Movie Review: “The Birth of a Nation”

Nate Parker, Armie Hammer, Aja Naomi King, Gabrielle Union, Colman Domingo, Aunjanue Ellis, Jacke Earle Haley
Nate Parker

“The Birth of a Nation” is sometimes an oddly inconsistent film, but it’s a movie that’s never without passion. Nat Turner’s story, as depicted by actor, writer, producer and first-time director Nate Parker, is often a moving experience. Though the Turner biopic has garnered controversy recently, as past rape allegations against an acquitted Parker have come to light, there’s no denying that Parker’s directorial debut is an emotional piece of work.

When Nathaniel “Nat” Turner (Parker) was a boy, he had a vision of his ancestors marking him as a future leader. This isn’t the only vision that comes to Turner, who, from a young age, was taught to read and the word of God by Elizabeth (Penelope Ann Miller), the wife to his present slave owner and mother to his future slave owner, Samuel (Armie Hammer). Turner grows into a strong, baptist preacher, speaking the word of God to the slaves on the plantation. When Samuel, who falsely believes he’s better than other slave owners because of his rare moments of empathy, has Turner start preaching on other plantations, he can no longer stand the horrors he sees. The slave owners hope a preacher discussing peace could help prevent insurrection, but their plan has the opposite effect, as Turner’s visions – including one of a crop filling up with blood – propel Turner to lead a violent rebellion.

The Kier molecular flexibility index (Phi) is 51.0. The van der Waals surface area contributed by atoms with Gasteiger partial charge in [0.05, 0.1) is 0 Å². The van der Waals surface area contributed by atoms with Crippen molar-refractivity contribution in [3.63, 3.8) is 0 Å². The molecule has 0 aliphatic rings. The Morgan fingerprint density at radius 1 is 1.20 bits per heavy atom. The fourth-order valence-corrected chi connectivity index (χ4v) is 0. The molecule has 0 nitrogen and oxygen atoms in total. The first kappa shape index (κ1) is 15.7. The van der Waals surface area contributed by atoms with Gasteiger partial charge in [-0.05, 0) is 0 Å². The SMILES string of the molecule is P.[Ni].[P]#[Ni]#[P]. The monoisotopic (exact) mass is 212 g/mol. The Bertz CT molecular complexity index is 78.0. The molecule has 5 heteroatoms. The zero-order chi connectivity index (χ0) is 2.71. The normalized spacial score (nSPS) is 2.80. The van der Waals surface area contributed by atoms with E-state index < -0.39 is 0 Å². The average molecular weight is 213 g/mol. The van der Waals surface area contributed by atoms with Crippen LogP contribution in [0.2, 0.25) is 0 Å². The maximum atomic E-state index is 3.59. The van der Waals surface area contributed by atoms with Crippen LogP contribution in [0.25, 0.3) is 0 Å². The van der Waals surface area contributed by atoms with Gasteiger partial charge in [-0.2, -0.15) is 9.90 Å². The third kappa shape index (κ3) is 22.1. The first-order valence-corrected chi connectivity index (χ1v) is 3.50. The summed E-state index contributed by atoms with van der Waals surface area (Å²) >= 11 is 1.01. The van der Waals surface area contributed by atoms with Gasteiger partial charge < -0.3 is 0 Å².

This is a biopic about Nate Turner, but Parker doesn’t make “The Birth of a Nation” only about Turner and the uprising. At his finest moments as a director, Parker’s close-ups are impossible to shake. The camera rests right on faces that experience the daily horrors that Samuel gets queasy over. Parker and his DP Elliot Davis focus on these faces until they tell a story, and they do. Parker’s script is full of plenty speech giving and grand moments, but what’s unspoken is more effective. There’s a scene where a man that’s part of the rebellion smiles during a moment of battle, and what that smile says, as horrific as his situation, is that he’s standing and fighting. It’s a beautiful, heartbreaking shot.

Parker doesn’t always show the same level of restraint as a filmmaker. Turner’s visions bridge on hokeyness in their execution. There’s a shot of an angel coming to Turner, in one of his many visions, that undermines one otherwise powerful sequence. These break the reality of the movie, making you question his choices instead of watching the story unfold. The actor’s hand as a filmmaker is often a little too heavy.

In “The Birth of a Nation,” the few glimpses of kindness come from Turner and his wife, Cherry (Aja Noami King). In two scenes, Parker doesn’t cut away from either his or King’s faces. These long takes provide an overwhelming intimacy during some emotionally-charged scenes. Turner and Cherry’s love is always palpable in the film. Parker is unsurprisingly an actor’s director, getting nothing but strong, mostly internalized performances from the actors, including Gabrielle Union and Chiké Okonkwo.

While Parker often leaves some horrors to the imagination, he doesn’t sugarcoat. The violence, both on screen and off, is gut-turning, as it should be. Visually, the director often contrasts the beauty and horror found in his film with some of his shot choices, like an unnerving shot involving a butterfly. “The Birth of a Nation” is occasionally rough around the edges, but it’s more often than not an impassioned telling of an important true story.